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Re: Arlington and Fort Worth, Texas

  • From: Stephen Sprunk
  • Date: Thu Mar 30 18:04:46 2000

While I agree that preservation of life is a high priority, one must
evaluate the business reality of what you're saying.

Take a 50-story office building (or in Dallas's case, a couple dozen of
them), in which you want a battery plant.  The first floor is off limits
(public access, lobby use, etc) as well as the fourth to the fiftieth.  That
means you have two floors of battery to power the other forty-seven?  Not to
mention the safety issues in hauling that amount of DC power up to the
fiftieth floor.  Throw in the proposed bans on diesel backup generators and
you might as well forget batteries altogether.

Or do you propose all existing carrier hotels (typically high-rises) be
dismantled and replaced with large numbers of three-floor buildings?  While
short buildings may be a necessity in earthquake-prone areas like
California, they're simply not economically viable in the rest of the
country.

I understand there are safety implications for the public, facility staff,
and emergency services.  I would support a proposal for mandatory markings,
access control, environmental containment, fume ventilation, or any other
reasonable safety measures; I can't support any proposal that effectively
bans batteries.

S

     |          |         Stephen Sprunk, K5SSS, CCIE #3723
    :|:        :|:        Network Consulting Engineer, NSA
   :|||:      :|||:       14875 Landmark Blvd #400; Dallas, TX
.:|||||||:..:|||||||:.    Email: ssprunk@cisco.com


----- Original Message -----
From: Henry R. Linneweh
To: Sean Donelan
Cc: nanog@merit.edu ; ssprunk@cisco.com
Sent: Thursday, March 30, 2000 16:02
Subject: Re: Arlington and Fort Worth, Texas


This is disturbing, I think that people, environment and property are
the crux of importance in the order stated.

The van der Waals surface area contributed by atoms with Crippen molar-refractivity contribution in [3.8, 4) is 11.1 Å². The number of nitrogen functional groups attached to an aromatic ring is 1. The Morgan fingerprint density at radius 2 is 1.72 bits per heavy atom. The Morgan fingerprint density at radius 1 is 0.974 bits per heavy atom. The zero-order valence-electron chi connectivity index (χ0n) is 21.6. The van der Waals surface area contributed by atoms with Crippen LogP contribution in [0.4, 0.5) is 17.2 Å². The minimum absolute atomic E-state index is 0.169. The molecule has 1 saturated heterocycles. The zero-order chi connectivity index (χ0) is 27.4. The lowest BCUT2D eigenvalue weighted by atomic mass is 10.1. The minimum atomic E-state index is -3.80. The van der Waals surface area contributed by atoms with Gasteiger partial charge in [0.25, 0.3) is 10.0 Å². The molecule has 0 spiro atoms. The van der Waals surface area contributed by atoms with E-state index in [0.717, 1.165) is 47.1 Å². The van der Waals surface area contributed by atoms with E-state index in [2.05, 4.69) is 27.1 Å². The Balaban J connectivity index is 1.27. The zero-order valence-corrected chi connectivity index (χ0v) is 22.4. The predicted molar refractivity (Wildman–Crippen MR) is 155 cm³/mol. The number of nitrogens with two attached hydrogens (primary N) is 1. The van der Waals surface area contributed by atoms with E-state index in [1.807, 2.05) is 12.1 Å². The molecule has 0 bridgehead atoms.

Above the 3rd floor is a risk to human life and therefore
unacceptable, being A First Responder Operational (FRO)
I can clearly see this as a serious risk, technical details of
burning acid fumes omitted.

Sean Donelan wrote:

> On Thu, 30 March 2000, "Stephen Sprunk" wrote:
> > Maybe this is a facet of natural disasters rarely afflicting downtown
areas
> > around here...
>
> Maybe an occasional cattle stampede through downtown Dallas ...
>
> > I've noticed that every telco colo facility I've been in around downtown
> > Dallas has the same design...  All are in high-rise facilities, on the
> > 10th-30th floors.  All have the battery and A/C rooms around the
elevator
> > shafts at the center of the floor plan, surrounded by all the equipment
> > racks/cages around the outside facing the windows.
>
> Gravity is a tough law to break.  Batteries and mechanical equipment are
> heavy, and must go where the floor is strongest. Which tends to be the
> core of the building.  As always consult a licensed structural engineer.
>
> Protecting against an airplane crashing into the side of the building is
> hard (although the Empire State building survived).  Pick your risks and
> mitigate those within commercial reason.  Lloyds of London exists for the
> rest.  Sometimes the best commercial solution is putting your equipment
> around the outside.  You loose one rack of routers to wayward tree, a few
> customers are down.  Loose your electrical plant, and everyone is S.O.L.
> Triage is never a pleasant experience.
>
> Another note about battery rooms in high-rise buildings.  There is/was a
> proposal before the NFPA to prohibit battery rooms above the third floor
> in high-rise structures after the L.A. CO fire.  I haven't been keeping
> close watch on it, but Bellcore/Telcordia was fighting it tooth&nail.

--
Thank you;
|--------------------------------------------|
| Thinking is a learned process so is UNIX   |
|--------------------------------------------|
Henry R. Linneweh






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